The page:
Meltwater Assemblage Structure
Stream assemblages were dominated by the domain Bacteria, and all streams exported substantially less than 1% of Archaea by relative abundance. In total, 404 orders from 58 unique phyla were identified from the full, rarefied dataset. All samples were dominated by the phylum Proteobacteria, which had a mean relative abundance of 50.4%, and ranged from 13.3 to 67.2% (Supplementary Figure S1). Proteobacteria was followed in abundance by Bacteroidetes (mean = 16.2, range = 2.38–26.5%), and Actinobacteria (mean = 9.86%, range = 3.38–45.4%). Several sites also had notable proportions of Acidobacteria (mean = 3.06%, range = 0.10–9.58%) and Verrucomicrobia (mean = 4.86%, range = 0.049–20.9%), which were highest in abundance at Greenland sites (Qeqertarsuaq and GrIS). Cyanobacteria averaged 1.10% across all samples, and ranged from 0 to 10.2%. In terms of orders, Betaproteobacteriales (i.e., Betaproteobacteria) was the most common (mean = 33.6%, range = 4.97–50.6%), followed by Sphingobacteriales (mean = 4.93%, range = 0.31–11.3%), Chitinophagales (mean = 4.54%, range = 0.09–24.9%), and Micrococcales (mean = 4.01%, range 0.40–10.9%). Cytophagales (mean = 3.93%, range = 0.27–15.3%) and Verrucomicrobiales (mean = 3.18%, range = 0.02–20.4%) furthermore made up a substantial proportion of a few samples.
In total, 16,986 OTUs were observed in the full rarefied dataset. Of these, 150 were observed at all sites, and 1,313 were observed within all six regions. In contrast, 6,637 OTUs were present at one site only, and 8,056 were observed from one region only. Alaska had the most unique OTUs with 3,239 (∼32% of its total diversity), followed by Norway with 1,116, Iceland with 1,076, Qeqertarsuaq with 994, Svalbard with 934, and the GrIS with 697 (∼16% of its total diversity). Calculated alpha diversity metrics showed strong variability among regions (Figure 3), and differences were significant among all of Observed OTU richness (ANOVA, F = 13.63, p << 0.01), Chao1 (F = 17.33, p << 0.01), and Shannon diversity (F = 8.82, p << 0.01). Specifically, Alaskan streams had significantly greater Observed OTU richness and Chao1 values than all other regions (TukeyHSD, p < 0.01 for all comparisons), with the exception of Norway in the case of Observed OTUs (p = 0.11). Similarly, Iceland, Norway, and Qeqertarsuaq regions had significantly greater Observed OTU richness and Chao1 values in comparison to Svalbard (p < 0.03 for all comparisons). On the other hand, Shannon diversity was more similar between regions with the exception of the Greenland Ice Sheet, which had substantially lower values, and all regions had significantly greater values in comparison (p < 0.05 for all). When compared with latitude, Observed OTU richness (Adj. R2 = 0.42, F = 51.89, p << 0.01), Chao1 (Adj. R2 = 0.45, F = 57.38, p << 0.01), and Shannon diversity (Adj. R2 = 0.06, F = 5.06, p = 0.03) were all significantly and negatively correlated.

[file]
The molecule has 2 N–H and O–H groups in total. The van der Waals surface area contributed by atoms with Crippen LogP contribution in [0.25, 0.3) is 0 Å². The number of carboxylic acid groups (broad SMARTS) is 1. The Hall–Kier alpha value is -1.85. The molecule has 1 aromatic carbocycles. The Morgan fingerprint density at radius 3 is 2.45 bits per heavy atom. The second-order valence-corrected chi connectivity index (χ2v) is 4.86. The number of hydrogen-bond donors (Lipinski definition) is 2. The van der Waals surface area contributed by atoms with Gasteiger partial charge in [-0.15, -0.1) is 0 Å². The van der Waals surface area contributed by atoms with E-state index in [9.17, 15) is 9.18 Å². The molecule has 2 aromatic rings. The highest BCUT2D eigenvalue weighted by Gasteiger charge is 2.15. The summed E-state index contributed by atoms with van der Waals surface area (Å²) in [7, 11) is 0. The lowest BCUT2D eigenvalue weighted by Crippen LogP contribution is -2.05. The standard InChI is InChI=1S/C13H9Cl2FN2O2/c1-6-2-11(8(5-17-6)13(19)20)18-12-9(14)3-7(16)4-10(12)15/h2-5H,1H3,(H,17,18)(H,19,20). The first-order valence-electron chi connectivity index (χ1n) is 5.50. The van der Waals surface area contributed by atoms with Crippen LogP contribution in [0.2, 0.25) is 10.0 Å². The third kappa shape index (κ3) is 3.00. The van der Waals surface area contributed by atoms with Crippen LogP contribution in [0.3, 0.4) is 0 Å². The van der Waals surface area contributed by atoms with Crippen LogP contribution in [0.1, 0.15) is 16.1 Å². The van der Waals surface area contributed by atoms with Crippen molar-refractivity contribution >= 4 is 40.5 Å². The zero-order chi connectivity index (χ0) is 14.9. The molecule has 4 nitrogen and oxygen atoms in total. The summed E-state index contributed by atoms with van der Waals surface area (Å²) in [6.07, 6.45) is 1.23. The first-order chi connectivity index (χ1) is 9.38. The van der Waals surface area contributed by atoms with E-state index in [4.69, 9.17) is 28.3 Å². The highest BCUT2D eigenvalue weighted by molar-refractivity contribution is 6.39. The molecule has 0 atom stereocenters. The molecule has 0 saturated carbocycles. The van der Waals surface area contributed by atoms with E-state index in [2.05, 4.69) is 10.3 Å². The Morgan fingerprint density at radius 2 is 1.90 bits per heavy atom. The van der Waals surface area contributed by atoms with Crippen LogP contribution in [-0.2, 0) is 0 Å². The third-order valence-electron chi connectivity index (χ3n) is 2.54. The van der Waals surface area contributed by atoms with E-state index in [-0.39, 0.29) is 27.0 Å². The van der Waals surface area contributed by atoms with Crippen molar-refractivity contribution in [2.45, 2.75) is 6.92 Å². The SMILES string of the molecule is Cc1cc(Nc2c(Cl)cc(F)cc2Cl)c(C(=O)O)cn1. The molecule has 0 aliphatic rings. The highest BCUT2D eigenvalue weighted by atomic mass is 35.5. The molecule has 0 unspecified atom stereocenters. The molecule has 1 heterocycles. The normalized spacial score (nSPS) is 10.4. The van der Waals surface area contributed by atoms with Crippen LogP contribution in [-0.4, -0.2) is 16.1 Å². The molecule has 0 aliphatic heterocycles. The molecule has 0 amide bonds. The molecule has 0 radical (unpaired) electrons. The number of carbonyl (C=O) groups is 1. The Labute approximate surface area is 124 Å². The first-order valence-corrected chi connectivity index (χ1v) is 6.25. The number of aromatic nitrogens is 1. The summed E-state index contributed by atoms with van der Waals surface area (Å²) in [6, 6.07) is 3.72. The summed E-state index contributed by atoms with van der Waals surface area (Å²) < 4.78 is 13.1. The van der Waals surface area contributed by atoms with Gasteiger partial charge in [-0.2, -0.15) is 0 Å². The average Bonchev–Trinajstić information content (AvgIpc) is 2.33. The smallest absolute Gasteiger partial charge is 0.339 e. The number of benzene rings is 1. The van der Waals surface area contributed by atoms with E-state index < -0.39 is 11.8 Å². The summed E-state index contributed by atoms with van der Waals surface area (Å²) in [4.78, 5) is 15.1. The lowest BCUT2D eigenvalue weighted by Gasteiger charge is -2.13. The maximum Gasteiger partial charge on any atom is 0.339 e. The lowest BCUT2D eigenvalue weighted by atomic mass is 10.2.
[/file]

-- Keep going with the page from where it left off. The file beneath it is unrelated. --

Figure 3. Boxplots comparing the observed number of OTUs, Chao1, and Shannon diversity between major (sub)Arctic regions. The dataset was rarefied to 22,336 reads, and regions (x-axis) are ordered by increasing latitude.
Principle coordinate analyses (PCoA) were conducted to assess relationships between assemblages across geographic regions. When un-weighted UniFrac distances were applied (i.e., OTUs receive equal weighting), 29.6% of the variability was explained by axis 1 and 2 combined (Figure 4). GrIS sites, and a subset of the Svalbard samples, clustered apart from other regions, while Norway, Iceland, Alaska, and Qeqertarsuaq samples formed an overlapping cluster. When tested with PERMANOVA, geographical regions were significant in explaining assemblage variability (R2 = 0.36, pseudoF = 7.18, p < 0.01), although dispersions were significantly different by region (pseudoF = 15.81, p < 0.01). When weighted UniFrac distances were used (i.e., accounting for abundance), axis 1 and 2 together explained 50.0% of the variability (Figure 4). All regions clustered closely together, with Qeqertarsuaq, GrIS, and a subset of Alaskan sites oriented more toward the top of the figure, and with a subset of Svalbard sites oriented toward the bottom. Application of the PERMANOVA test suggested that these regional groupings were also significant different (R2 = 0.47, pseudoF = 11.51, p < 0.01), although regions again significantly differed in their dispersions (pseudoF = 7.55, p < 0.01).
Figure 4. Principle coordinates analysis (PCoA) showing differences between geographic regions on un-weighted (top) and weighted (bottom) UniFrac distances. Alaska sites are shown in red squares, the Greenland Ice Sheet (GrIS) in gold circles, Iceland in green triangles, Norway in turquoise diamonds, Qeqertarsuaq in blue upside-down triangles, and Svalbard in purple asterisks. Colored circles indicate 95% confidence intervals of regional categories.